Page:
As the largest blues festival in the world, the annual three-day Chicago Blues Festival attracts over 500,000 music lovers and listeners from around the globe each June to hang out, relax, and sway to the tunes in Grant Park.
Produced by the Department of Cultural Affairs & Special Events, the Chicago Blues Festival has been bringing the blues to countless fans since 1984. Arguably the Blues capital of the world, the City of Chicago works each year to present this FREE, three-day extravaganza and uniquely Chicago musical experience.
The first festival was held a year after the death of Blues legend Muddy Waters (1915-1983), and it began as a tribute to his memory and influence on the genre. Waters, originally from Mississippi, moved to Chicago in 1943 and began his career playing guitar and singing at house parties and bars on Chicago’s West and South sides. His first single, “I Can’t Be Satisfied/I Feel Like Going Home,” sparked the beginning of modern Chicago Blues and firmly planted Waters as one of the most influential Blues musicians ever. He went on to collaborate with other iconic Bluesmen and performed on stages big and small, locally and internationally. The first Chicago Blues Festival featured such well-known artists and staples of the Blues as Eddie Taylor, Estella Yancey, and Jr. Wells, who played in memory of this Chicago-based music icon and firmly planted the festival in Chicago history and tradition.
As the first and largest music festival of the summer season, the festival paves the way for the months to come, drawing large crowds and big names. The full lineup is announced each spring on the Chicago Tourism website. This year’s (2011) festival took place June 10-12 and featured several well-known artists including the following headliners: Rick Sherry, Rocky Lawrence and Duwayne Burnside Band on Friday night, Billy Branch and The Sons of Blues with Magic Slim on Saturday night, and Lonnie Brooks with Eddy “The Chief” Clearwater, Michael “Iron Man” Burks, and Rick Estrin on Sunday.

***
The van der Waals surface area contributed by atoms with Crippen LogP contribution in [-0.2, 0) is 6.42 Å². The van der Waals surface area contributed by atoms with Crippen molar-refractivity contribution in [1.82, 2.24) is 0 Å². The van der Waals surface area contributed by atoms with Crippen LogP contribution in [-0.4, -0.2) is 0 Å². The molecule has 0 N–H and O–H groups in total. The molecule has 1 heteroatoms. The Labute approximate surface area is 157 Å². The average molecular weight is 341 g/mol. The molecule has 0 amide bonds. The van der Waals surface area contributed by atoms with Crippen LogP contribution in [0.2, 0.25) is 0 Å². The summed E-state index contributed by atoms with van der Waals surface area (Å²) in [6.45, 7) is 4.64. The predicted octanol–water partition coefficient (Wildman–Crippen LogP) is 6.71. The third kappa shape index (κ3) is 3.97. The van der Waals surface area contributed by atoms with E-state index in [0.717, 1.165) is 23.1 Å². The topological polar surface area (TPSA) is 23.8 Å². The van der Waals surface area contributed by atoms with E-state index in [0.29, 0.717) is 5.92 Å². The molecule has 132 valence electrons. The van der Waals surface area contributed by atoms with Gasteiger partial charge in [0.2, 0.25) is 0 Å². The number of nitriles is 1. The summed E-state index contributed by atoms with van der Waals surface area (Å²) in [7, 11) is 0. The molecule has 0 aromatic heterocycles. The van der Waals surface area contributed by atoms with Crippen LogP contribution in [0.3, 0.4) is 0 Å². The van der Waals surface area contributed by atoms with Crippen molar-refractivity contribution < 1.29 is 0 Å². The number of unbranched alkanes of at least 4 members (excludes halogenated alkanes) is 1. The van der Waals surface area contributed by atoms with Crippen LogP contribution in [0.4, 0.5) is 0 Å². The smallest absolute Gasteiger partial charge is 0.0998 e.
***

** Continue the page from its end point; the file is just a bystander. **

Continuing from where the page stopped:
Before grabbing a blanket, your friends, and a couple bottles of water and heading down to Grant Park for the festival, be sure to read the Chicago Blues Festival FAQ page for a list of festival do’s and don’t’s.
The festival officially ends at 9:30pm on Friday, Saturday, and Sunday nights, but why stop the fun there? Check out our Loop Neighborhood Guide (http://www.upchicago.com/chicago-neighborhood-guide/downtown-neighborhoods/the-loop-neighborhood-guide) to find the perfect post-festival bar or restaurant to sit and reminisce about the day’s back-to-back programming.
As festival fanatics here at UPchicago, we couldn’t give a bigger thumbs-up to the Blues Fest. Not only is it free, but it also offers great music, a great venue for hanging out, dancing, and checking out the Chicago skyline and a whole weekend of fun for all ages. Even though the festival has already come and gone for this summer, we suggest adding the Chicago Blues Festival to your Summer Bucket List. Start each Chicago summer off to the right track and get crackin’ on that bucket list the second weekend of June!
Save the Dates: Second weekend of June annually
Location: All events located in Grant Park
L: Red Line Lake, Monroe, and Jackson stops; Brown, Purple, Green, Pink, and Orange Lines Randolph, Madison, and Adams stops; Blue Line Washington, Monroe, and Jackson stops
Bus: #1, #3, #4, #6, #7, #14, #26, #X28, #126, #143, #145, #146, #147, #148, #151
Driving: Park in the Millenium Garages
Bike: The festival provides a free Bike Valet and other bike parking is available along the perimeter of Grant and Millenium Parks